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That versatile Unity engine sure does a car body good in this game.

gcu2_boxartAlthough both have a few issues that keep them from being as great as they should be, I’ll still recommend Microïds and developer Eden Games Gear.Club Unlimited ($44.99) and Gear.Club Unlimited 2 ($59.99) because warts and all, they contain a decent amount of actual licensed cars and are quite lengthy racing experiences when all is said and done. Yes, the load times are somewhat long (grrr!) and the handling can be squirrelly (and more so in the sequel even with the patches). But there’s a certain cool factor when you take a an actual licensed domestic or foreign car out for a test run from the dealership or can afford to add it to your digital garage and full-on race it whenever you feel that need for speed.

Speaking of garages, should there be a third game in this series, Eden should trim and simplify the garage function in order to give players a speedier means of car management between events. Keep the paint and sticker customization, but relegate everything else to a slick menu that’s faster to navigate. Also, adding the ability to drive freely on any unlocked course as a means of learning the handling model would be an excellent addition (as well as bringing back fond memories of the best parts of Eden’s Test Drive Unlimited games from the late 2000’s).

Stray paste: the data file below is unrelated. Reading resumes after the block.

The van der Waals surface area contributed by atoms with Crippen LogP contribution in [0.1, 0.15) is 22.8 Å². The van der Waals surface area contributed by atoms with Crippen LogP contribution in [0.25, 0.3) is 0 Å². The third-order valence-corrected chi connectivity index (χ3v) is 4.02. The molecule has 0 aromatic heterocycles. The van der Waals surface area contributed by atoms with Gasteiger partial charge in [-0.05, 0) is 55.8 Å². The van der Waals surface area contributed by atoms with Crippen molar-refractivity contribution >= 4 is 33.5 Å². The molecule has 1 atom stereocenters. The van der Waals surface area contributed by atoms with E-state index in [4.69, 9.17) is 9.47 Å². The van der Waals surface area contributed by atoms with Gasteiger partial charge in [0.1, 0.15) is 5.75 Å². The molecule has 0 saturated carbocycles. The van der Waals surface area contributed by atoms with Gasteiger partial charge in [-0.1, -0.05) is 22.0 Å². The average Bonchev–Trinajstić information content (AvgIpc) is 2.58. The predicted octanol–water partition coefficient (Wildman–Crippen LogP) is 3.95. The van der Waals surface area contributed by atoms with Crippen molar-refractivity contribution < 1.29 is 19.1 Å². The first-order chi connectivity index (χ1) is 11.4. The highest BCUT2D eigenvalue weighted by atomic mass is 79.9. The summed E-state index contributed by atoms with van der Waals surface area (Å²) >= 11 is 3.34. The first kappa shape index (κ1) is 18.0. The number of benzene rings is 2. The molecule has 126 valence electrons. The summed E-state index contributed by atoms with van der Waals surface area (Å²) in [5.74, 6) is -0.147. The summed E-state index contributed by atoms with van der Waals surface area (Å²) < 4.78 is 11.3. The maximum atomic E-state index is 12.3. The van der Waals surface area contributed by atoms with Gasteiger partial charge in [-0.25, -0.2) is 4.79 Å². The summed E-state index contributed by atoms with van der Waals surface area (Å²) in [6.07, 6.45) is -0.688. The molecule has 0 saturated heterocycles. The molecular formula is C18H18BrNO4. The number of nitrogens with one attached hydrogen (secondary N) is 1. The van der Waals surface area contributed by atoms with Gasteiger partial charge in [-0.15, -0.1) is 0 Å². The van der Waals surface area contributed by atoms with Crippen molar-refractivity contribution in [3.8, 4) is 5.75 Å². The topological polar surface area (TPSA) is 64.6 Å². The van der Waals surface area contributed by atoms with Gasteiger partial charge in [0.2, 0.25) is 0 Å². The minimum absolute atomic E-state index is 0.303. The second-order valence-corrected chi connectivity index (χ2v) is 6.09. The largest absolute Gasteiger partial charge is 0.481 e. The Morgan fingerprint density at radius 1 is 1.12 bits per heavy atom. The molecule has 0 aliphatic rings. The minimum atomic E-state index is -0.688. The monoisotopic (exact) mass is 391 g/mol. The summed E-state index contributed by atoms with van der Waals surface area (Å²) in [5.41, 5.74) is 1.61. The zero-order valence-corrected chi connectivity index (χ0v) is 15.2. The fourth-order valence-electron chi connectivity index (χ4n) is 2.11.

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Clock Simulator: Seconds Count in This Addictive Oddity

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This little piggy’s maybe gonna run out of time… unless you can help out  a little bit.

cs_boxSo, yeah. There’s a new game called Clock Simulator for the Switch, it’s a port of the PC version, that adds two mini-games to the mix, it’s a mere $3.99 and you should give it more than a few minutes of your time because it’s strangely addictive, that being a clock thing. No joke here, this is a pretty impressive variant on the rhythm game where you need to be even more precise with your button pressing than usual. Perfection is not an overrated thing at all, at least as far as this deceptively basic time sink goes.